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  14. white knight
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    15 March 2016 in reply to Gruffudd

    Hi justinok

    What a great thread. While reading your original post, my mind went into the equality mode. All places for all people. By the end of reading it, my view has totally changed.

    Modern ways of meeting anyone for a potential partner are now limited compared to say 50 years ago or more, when old time dancing was common. So I wish you well and thankyou from this straight guy that respects gay people and all others. You've educated me.

    Tony WK

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  15. justinok
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    17 March 2016 in reply to Gruffudd
    On Rob's post, this is where I think a lot of people are upset about the profile that Caitlyn Jenner has. She has lived most of her life as a privileged, rich, white male athlete and that is fuel to the fire for people who don't understand trans issues and want to map her life onto the life of anyone who doesn't fit into the male/female box.  There's a lot of othering that goes on, even within our own communities, and some of us don't know where we are supposed to fit.  Case in point, watch what happens when you tell people - even other gay men - that you're poz.
  16. Gruffudd
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    17 March 2016 in reply to justinok

    There appears to be a lot that I don't understand about the negative reactions to trans people. I happen to find Caitlyn Jenner to be personable and interesting. She seems far more genuine now that she isn't trying to put on so much of that front to the world (and I know I have been there). I think I am just happy to see her happy. 

    The issue of othering in our own community is a huge one. Like the fear that comes along when people disclose their HIV status - we know the risks of transmission, and it is not like there is a risk in respect or friendship - the worst thing that might happen is that you enjoy yourself with a new friend, and even further... current medication means that it could be safer being with a positive person managing their health then someone who doesn't know their HIV status (there is plenty of information out there on that). I find those negative reactions a bit hard to handle they remind me of the 1980's. There was a lot of vicious stuff about bi people there for a long time, it falls into the same. There is this dichotomy sometimes of being either invisible or treated as an other. 

    My answer is two things. I challenge myself to live the change, and to be looking for the good, connection, and friendship regardless of my initial reaction (which for straight people might sometimes be negative). The other part is to have the courage speak up knowing that sometimes people can not because of the way they are treated. I speak for myself and the world I want to live in where everyone has the right to their own voice and to do the same. Anyone who wants to join me on these two things is a bit of a hero in my eyes.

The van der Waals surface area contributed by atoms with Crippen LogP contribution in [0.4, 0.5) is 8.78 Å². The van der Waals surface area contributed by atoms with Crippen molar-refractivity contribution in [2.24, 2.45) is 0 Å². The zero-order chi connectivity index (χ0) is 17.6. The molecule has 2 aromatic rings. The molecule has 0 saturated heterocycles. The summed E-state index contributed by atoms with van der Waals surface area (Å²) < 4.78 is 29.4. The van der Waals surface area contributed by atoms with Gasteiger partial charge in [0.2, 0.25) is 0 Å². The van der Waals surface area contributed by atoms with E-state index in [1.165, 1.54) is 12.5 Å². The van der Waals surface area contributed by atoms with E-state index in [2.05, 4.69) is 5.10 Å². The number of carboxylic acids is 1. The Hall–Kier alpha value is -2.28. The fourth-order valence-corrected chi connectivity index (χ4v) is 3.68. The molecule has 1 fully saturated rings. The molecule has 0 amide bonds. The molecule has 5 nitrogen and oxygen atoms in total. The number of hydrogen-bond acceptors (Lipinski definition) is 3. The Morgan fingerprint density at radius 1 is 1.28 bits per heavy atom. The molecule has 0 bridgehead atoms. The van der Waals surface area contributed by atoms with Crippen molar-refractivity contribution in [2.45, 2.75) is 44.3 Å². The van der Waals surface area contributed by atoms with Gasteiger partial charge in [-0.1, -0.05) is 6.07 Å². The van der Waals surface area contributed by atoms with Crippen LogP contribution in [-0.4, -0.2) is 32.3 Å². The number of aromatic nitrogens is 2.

17. Paul
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    18 March 2016 in reply to Gruffudd

    Rob, I'm right there with you. If one were to look at my rants on facebook, I clearly give no tosses as to who I offend when I talk about rights for our community, tolerance, removal of stereotyping and cats.

     

    P

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  18. blondguy
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    18 March 2016 in reply to justinok

    Hi Justinok

    I just caught back up with your great thread. I would like to apologize for the outdated terminology I used in my prior post "choice of lifestyle and sexuality" I meant no offense whatsoever and I didnt know that my post was 'out of line' in anyway.

    I still have my close gay friends that I have known/respect since I was in the fashion industry a long time ago and was ignorant of the 'correct' way to express myself. I am not well versed in the politically correct way to express myself and will make a concerted effort to do so. I do hope you can understand the environment my gay friends/managers/myself had in the late '70's with homophobia I would appreciate it...It was very difficult for us to socialize, for all of us.

    Thankyou Just and Paul for your understanding

    Kind Thoughts for You

    Paul